Moira Dadd: Yeah. It seems so impossible,
Toby Dorr: It does at times. It certainly does.
Moira Dadd: We truly can. Neuroplasticity, the experts call it, is when we can reprogram our brain. Isn’t that exciting?
Toby Dorr: It certainly is.
Moira Dadd: So the first thing is what we’ve talked about, uh, waking up, acknowledging that there’s something we want to change. I mean, we don’t have to change. It’s only if we want to. And I mean, if we’re talking about connecting with the inner child in, in the way that I do, you know, by talking to her and writing her letters and embracing her, there are many, many other ways I’m sure. It’s recognizing that it isn’t her fault. So, it’s telling that child inside, it’s not your fault.
Toby Dorr: Oh yeah. I think that’s so critical.
Moira Dadd: You have learned to become the way you are because of other people’s expectations of you, other people’s opinions, other people’s words, you know, all your experiences have made, this is me talking to me, has made you conclude that you are bad, you are wrong, you are full of shame, you are unlovable. So that is, it sounds so easy to say that’s the first step, but it really isn’t.
Toby Dorr: Yeah, it is.
Moira Dadd: Looking in the mirror is a good one.
Toby Dorr: And you know, we reprogram ourselves all the time. We learn new tasks. You might learn to bake a dish you’ve never known how to make before. And you’re reprogramming yourself to learn this new skill. Or if you decide to play an instrument, you have to learn how to do it. Every day we do things that we didn’t think we could do before. So there’s no reason to think that you can’t go back and reprogram those negative childhood experiences and free yourself from the burden of carrying them around and just be able to let them go.
Moira Dadd: I love that. That’s wonderful. Yeah.
Toby Dorr: So you talk about fear of failure and fear of success, and those two seem exact opposites yet. They often occur in the same person. What do you recommend to listeners who want to face those fears?
Moira Dadd: Yes. Well, I feel on this that there may be two sides of the same coin. I mean, I’m not giving you a scientific, answer to this. It’s from what I feel, but the fear of failure is emic. It’s like, oh, I’m not from all those beliefs. I can’t do this. You know, I’ll never succeed. So that’s usually. about, certainly in my life, it’s about the anticipated or even assumed rejection and judgment from the world around me. So if I mess up, well, it’s my fault. And I’m full of shame. And, I deserve to be rejected, et cetera, et cetera. But also if we think about the fear of success, that’s also singling ourselves out. For judgment. And we don’t want the judgment, but the fear is that we’re going to get it because that’s what we’re programmed with. I’m going to be judged. The failure and the success, they’re opposite ends, aren’t they, of the spectrum, but in a way, I think they’re pretty much the same.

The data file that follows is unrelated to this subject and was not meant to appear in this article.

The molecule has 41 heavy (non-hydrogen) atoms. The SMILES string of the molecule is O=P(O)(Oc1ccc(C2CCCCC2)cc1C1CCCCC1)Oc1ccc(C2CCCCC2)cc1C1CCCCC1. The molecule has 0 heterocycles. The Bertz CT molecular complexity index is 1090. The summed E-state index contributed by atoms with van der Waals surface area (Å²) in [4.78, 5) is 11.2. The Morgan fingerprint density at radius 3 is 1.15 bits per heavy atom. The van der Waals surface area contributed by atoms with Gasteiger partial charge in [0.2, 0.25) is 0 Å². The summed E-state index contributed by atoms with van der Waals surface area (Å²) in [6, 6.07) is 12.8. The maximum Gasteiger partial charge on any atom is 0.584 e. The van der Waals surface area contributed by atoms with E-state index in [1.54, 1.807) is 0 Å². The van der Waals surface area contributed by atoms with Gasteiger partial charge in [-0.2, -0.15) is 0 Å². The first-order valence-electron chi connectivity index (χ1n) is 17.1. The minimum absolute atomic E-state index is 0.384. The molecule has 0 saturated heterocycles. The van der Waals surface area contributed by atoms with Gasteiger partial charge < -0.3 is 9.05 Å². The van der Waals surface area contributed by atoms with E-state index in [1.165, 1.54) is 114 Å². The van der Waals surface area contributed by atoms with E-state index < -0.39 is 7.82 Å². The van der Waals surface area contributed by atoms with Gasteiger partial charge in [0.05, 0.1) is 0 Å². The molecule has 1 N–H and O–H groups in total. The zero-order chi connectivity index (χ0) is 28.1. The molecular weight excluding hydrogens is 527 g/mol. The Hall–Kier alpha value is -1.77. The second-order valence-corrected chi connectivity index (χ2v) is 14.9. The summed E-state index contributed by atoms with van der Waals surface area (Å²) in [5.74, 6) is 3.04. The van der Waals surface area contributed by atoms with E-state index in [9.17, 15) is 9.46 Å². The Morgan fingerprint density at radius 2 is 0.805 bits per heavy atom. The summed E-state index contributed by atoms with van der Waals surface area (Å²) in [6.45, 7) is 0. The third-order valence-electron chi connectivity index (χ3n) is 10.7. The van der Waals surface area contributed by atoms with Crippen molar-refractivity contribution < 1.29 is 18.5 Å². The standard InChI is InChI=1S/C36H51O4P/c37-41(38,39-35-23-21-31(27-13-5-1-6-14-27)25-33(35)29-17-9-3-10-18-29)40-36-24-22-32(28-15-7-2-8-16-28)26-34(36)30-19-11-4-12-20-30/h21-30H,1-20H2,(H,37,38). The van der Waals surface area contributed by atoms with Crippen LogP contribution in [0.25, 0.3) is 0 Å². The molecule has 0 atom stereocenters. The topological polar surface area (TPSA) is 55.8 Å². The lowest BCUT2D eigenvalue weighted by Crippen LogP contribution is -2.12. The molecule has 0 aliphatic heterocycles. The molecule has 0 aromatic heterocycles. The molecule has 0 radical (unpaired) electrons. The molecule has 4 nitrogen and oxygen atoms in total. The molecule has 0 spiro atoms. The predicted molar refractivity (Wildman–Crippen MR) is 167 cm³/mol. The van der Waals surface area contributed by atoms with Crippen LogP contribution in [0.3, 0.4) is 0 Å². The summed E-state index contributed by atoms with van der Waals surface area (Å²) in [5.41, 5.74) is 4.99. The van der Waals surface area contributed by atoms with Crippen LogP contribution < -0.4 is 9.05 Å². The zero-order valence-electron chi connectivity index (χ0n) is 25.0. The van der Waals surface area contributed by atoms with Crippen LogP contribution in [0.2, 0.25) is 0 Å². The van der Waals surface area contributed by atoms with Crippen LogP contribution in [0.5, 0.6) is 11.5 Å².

Toby Dorr: I think they are because if you’re afraid of success about something, I think one of the reasons is because you’re afraid, now they’re going to expect me to do something even bigger and I’m not going to be able to. And it is tied to that fear of failure. Yeah.
Moira Dadd: Yeah, yeah, it’s a fragile place, isn’t it? Success.
Toby Dorr: It certainly is. And, and there are so many ways to measure success. You know, a lot of times my idea of success on some particular project will be totally different than my husband’s idea of success. And one of us may not even come close to what our idea was, but that doesn’t mean there wasn’t success in there. I think maybe what we need to do is to celebrate success at any level and celebrate even steps forward, even if that’s just on some final destination, and not set ourselves things that are just almost unattainable, you know, just be happy with moving forward.
Moira Dadd: Yes. Oh, gosh. Definitely. I couldn’t agree more. Yeah. I was only going to say, it’s, it’s not just success in doing things, is it? Back to doing and being. It’s success about being, being who I am.
Toby Dorr: Yes, that’s so true. Yes.
Moira Dadd: I was just thinking that as you finished up there.